A fifth of Somalia households receive remittances and rely on them heavily, with remittances representing 37 percent of household expenditures. This creates poverty risks on two fronts: non-recipient homes are more likely to be poor, while recipient households are at risk of dropping further into poverty should the remittance be reduced or stopped.

Analyses indicate that recipient households would be unable to significantly replace loss through labor market income. Urban households are more likely to receive remittances, with rural and IDP households much less likely.

Monetary poverty is tightly linked to the lack of household income, whether through unemployment or loss of economic assets. Three groups are most vulnerable to economic exclusion: youth; women; and IDPs. Though not disaggregated in the data, anecdotal information indicates that people with disabilities are also very vulnerable.

There is also a well-documented relationship between poverty, education and literacy. Put simply, the more educated a person is the less likely he or she is to be poor. This understanding was borne out by the results of the 2017-2018 SHFS, which found that poor households have a 6 percent smaller proportion of literate members than non-poor households.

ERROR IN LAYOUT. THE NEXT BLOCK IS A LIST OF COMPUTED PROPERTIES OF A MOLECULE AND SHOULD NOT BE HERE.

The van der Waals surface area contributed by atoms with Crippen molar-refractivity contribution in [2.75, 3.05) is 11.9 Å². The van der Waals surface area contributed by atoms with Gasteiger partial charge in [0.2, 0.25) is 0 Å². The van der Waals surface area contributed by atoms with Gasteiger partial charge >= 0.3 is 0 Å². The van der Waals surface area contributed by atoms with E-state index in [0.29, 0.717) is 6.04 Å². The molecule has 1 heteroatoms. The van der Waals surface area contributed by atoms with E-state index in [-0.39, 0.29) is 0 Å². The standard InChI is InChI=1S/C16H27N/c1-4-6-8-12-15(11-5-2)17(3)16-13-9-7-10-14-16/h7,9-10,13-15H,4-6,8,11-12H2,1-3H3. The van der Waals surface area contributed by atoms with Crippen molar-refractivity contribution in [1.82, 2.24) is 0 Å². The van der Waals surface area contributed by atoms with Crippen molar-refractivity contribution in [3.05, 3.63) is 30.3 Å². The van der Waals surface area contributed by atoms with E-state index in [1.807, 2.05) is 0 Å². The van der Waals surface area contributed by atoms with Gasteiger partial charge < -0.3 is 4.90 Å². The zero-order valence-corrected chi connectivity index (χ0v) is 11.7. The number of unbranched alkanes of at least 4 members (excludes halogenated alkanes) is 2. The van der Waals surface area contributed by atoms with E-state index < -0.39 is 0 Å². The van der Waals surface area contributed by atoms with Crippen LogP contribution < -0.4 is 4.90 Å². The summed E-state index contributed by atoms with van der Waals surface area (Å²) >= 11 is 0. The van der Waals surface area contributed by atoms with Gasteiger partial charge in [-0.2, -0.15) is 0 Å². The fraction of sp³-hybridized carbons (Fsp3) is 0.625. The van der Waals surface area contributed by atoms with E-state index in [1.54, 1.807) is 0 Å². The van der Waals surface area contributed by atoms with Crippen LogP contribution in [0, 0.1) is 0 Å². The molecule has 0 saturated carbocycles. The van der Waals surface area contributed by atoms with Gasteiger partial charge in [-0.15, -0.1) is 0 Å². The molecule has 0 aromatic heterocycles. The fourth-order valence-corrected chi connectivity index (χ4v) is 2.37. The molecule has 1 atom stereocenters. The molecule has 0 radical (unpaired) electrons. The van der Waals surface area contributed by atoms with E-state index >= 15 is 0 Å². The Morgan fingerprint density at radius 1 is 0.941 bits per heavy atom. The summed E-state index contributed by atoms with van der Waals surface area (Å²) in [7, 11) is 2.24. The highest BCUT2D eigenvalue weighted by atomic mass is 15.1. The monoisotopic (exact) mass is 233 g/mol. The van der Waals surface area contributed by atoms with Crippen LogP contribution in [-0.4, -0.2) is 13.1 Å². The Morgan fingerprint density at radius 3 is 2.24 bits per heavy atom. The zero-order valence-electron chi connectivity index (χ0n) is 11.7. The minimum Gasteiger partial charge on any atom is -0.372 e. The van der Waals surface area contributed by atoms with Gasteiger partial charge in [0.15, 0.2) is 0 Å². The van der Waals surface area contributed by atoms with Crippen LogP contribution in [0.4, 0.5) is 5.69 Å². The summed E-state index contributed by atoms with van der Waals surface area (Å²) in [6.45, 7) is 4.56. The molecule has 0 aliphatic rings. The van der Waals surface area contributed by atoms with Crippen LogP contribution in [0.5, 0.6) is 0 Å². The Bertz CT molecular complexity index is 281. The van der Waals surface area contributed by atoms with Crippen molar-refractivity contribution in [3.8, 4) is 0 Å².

Nationally, Somalia has a 50 percent adult literacy rate, with higher rates found among young people (62 percent within the 16-19-year age group), and in urban populations (79 percent in Mogadishu and 68 percent in other urban centres). IDPs and agro-pastoral populations have lower literacy rates (57 and 45 percent respectively), while nomadic pastoralists have the lowest literacy rate (16 percent). For all population groups, literacy is higher for men than for women.

Counterintuitively perhaps, poor and non-poor households were found to have similar literacy rates, but the portion of literate members is higher in non-poor households (49 percent) than in poor households (43 percent).  This is a key pointer on just how poverty can be addressed.

Apart from economic interventions like ensuring the financial services industry are capable of handling transactions while meeting the standards of anti-money-laundering and anti- terrorist-funding legislation the war against poor educational outcomes must be waged to reduce the negative impact on the level of employable skills.

The current provision of education and health is dominated by private sector providers. This makes access out of reach for the very poor, who either do not receive these services or do so through unsustainable humanitarian services